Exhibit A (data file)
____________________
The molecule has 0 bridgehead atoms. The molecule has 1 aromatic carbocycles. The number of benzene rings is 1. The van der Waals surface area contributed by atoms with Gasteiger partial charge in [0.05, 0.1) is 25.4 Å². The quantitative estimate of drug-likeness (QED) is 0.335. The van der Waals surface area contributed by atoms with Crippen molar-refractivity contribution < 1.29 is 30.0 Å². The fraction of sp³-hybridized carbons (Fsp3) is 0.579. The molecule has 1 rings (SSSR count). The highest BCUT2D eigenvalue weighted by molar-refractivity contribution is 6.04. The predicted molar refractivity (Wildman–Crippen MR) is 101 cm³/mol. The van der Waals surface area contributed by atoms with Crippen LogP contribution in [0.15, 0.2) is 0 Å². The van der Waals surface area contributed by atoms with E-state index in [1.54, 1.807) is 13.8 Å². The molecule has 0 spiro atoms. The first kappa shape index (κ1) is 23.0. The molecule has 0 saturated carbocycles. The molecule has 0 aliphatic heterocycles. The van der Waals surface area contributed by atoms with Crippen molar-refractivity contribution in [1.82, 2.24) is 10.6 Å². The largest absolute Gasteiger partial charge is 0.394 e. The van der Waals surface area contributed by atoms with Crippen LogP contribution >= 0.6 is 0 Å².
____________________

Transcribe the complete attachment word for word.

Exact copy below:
The molecule has 0 bridgehead atoms. The molecule has 1 aromatic carbocycles. The number of benzene rings is 1. The van der Waals surface area contributed by atoms with Gasteiger partial charge in [0.05, 0.1) is 25.4 Å². The quantitative estimate of drug-likeness (QED) is 0.335. The van der Waals surface area contributed by atoms with Crippen molar-refractivity contribution < 1.29 is 30.0 Å². The fraction of sp³-hybridized carbons (Fsp3) is 0.579. The molecule has 1 rings (SSSR count). The highest BCUT2D eigenvalue weighted by molar-refractivity contribution is 6.04. The predicted molar refractivity (Wildman–Crippen MR) is 101 cm³/mol. The van der Waals surface area contributed by atoms with Crippen LogP contribution in [0.15, 0.2) is 0 Å². The van der Waals surface area contributed by atoms with E-state index in [1.54, 1.807) is 13.8 Å². The molecule has 0 spiro atoms. The first kappa shape index (κ1) is 23.0. The molecule has 0 saturated carbocycles. The molecule has 0 aliphatic heterocycles. The van der Waals surface area contributed by atoms with Crippen molar-refractivity contribution in [1.82, 2.24) is 10.6 Å². The largest absolute Gasteiger partial charge is 0.394 e. The van der Waals surface area contributed by atoms with Crippen LogP contribution >= 0.6 is 0 Å².